Early on in Burlesque we meet Ali (Christina Aguilera), a scrappy hash-slinger, as she dons her platforms and stomps out of an Iowa trailer park with a one-way ticket to Los Angeles. Ali stumbles into a Liza Minnelli fever dream when she sees the ghoulish Tess—or Cher—camping in spangles, and sees her future reflected in their glare. It's like a drag show with actual women! The motherless Ali knows she is finally home.
The current burlesque revival yearns for the days when skin shows had "class." Did this time ever exist? Photographs of pioneers like Gypsy Rose Lee and Ann Corio made them look like any glamorous starlet of the day. Madonna validated the idea that women can exploit themselves sexually and remain in control, but there is still something a little queasy-making about the objectification that is sentimentalized in Burlesque.
Aguilera's acting skills are modest, but she certainly knows how to work a song—even when—or especially when—naked behind ostrich feather fans. Cher, a latter-day Marlene Dietrich who bares her limbs as long as we'll have her, can certainly act, but as a plumped and stretched version of her former self, her instrument is diminished. Stanley Tucci revives his Gay Best Friend routine from The Devil Wears Prada, and Alan Cumming (wasted in a throwaway role) provides Cabaret bona fides. Cam Gigandet works the guyliner as Ali's unappreciated (straight) admirer, while Kristen Bell fails to tart up her wholesome image in spite of the Anita Morris lace jumpsuit she wears.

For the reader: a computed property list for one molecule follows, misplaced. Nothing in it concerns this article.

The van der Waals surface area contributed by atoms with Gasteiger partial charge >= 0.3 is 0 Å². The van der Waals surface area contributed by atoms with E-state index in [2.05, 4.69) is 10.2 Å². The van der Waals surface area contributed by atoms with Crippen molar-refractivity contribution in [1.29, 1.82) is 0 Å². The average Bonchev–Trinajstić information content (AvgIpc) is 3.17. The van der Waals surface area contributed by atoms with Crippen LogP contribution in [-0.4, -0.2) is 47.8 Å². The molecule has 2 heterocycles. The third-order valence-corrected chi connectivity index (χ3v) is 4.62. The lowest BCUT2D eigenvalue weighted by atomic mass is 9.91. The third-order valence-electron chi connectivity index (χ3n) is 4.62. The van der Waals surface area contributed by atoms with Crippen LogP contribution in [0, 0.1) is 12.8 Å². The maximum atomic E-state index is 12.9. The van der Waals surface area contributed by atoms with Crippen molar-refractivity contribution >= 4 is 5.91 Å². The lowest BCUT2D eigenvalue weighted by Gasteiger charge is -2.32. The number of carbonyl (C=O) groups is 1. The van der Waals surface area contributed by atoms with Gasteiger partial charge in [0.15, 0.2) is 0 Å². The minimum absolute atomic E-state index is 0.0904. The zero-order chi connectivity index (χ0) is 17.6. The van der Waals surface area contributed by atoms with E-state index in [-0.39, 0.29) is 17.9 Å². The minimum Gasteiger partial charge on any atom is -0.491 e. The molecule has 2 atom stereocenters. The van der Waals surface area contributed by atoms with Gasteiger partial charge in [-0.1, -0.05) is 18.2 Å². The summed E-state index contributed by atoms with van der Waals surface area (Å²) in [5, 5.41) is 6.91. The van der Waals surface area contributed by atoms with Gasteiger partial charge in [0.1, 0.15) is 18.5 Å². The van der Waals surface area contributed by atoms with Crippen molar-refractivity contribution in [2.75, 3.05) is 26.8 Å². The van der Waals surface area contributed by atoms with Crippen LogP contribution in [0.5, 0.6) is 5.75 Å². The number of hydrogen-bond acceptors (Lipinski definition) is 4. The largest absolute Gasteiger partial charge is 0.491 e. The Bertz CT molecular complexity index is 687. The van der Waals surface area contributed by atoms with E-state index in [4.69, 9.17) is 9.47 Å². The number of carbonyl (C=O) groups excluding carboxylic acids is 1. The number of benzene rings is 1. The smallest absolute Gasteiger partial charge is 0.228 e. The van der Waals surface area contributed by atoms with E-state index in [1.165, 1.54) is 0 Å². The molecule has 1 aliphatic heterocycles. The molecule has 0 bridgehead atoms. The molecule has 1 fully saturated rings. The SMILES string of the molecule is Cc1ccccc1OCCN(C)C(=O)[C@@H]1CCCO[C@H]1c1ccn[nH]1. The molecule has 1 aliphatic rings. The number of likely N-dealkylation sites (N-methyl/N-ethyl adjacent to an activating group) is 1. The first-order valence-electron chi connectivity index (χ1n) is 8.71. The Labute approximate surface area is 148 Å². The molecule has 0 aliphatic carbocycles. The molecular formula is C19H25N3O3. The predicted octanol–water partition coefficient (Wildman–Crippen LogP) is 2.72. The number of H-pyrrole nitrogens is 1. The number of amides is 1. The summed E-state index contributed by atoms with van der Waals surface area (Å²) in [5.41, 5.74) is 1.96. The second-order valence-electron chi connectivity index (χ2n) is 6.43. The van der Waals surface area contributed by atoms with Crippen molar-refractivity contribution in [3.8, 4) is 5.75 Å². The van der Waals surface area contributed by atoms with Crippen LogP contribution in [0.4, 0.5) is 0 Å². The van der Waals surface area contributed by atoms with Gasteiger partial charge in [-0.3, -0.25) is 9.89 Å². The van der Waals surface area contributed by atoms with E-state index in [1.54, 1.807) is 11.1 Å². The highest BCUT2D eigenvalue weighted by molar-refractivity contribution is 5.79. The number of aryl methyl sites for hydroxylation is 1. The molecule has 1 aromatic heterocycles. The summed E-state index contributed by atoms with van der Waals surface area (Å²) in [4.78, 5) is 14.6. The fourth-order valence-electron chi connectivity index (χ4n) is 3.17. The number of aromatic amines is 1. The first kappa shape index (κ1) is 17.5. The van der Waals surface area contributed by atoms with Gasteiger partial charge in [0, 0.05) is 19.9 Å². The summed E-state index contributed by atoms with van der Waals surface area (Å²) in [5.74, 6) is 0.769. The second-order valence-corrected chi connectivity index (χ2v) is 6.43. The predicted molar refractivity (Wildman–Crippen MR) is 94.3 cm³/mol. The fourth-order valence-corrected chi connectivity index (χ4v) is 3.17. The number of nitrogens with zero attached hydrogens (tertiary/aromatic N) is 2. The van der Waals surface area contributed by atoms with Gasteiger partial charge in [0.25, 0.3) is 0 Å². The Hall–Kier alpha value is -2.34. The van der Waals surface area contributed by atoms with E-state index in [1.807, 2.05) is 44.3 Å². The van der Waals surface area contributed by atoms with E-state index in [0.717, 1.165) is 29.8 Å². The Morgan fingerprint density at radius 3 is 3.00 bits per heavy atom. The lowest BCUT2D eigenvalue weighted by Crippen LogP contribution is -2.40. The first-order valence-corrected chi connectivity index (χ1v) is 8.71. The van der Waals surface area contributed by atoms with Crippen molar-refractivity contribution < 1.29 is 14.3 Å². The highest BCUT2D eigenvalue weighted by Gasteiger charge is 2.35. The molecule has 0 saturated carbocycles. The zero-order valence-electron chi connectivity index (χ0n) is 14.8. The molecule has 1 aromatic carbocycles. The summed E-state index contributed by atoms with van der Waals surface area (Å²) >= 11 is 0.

Aguilera, who has become instantly passé in Lady Gaga's gigantic shadow, needs a new direction for her career, but this seems a misstep. Writer-director Steven Antin (from The Goonies, really?) has assembled a congealed mishmash of every rags-to-riches show biz tale that ever was, a T-&-A 42nd Street. His confection is more like a loss leader for iTunes downloads than a film, or a very special slutty episode of Glee.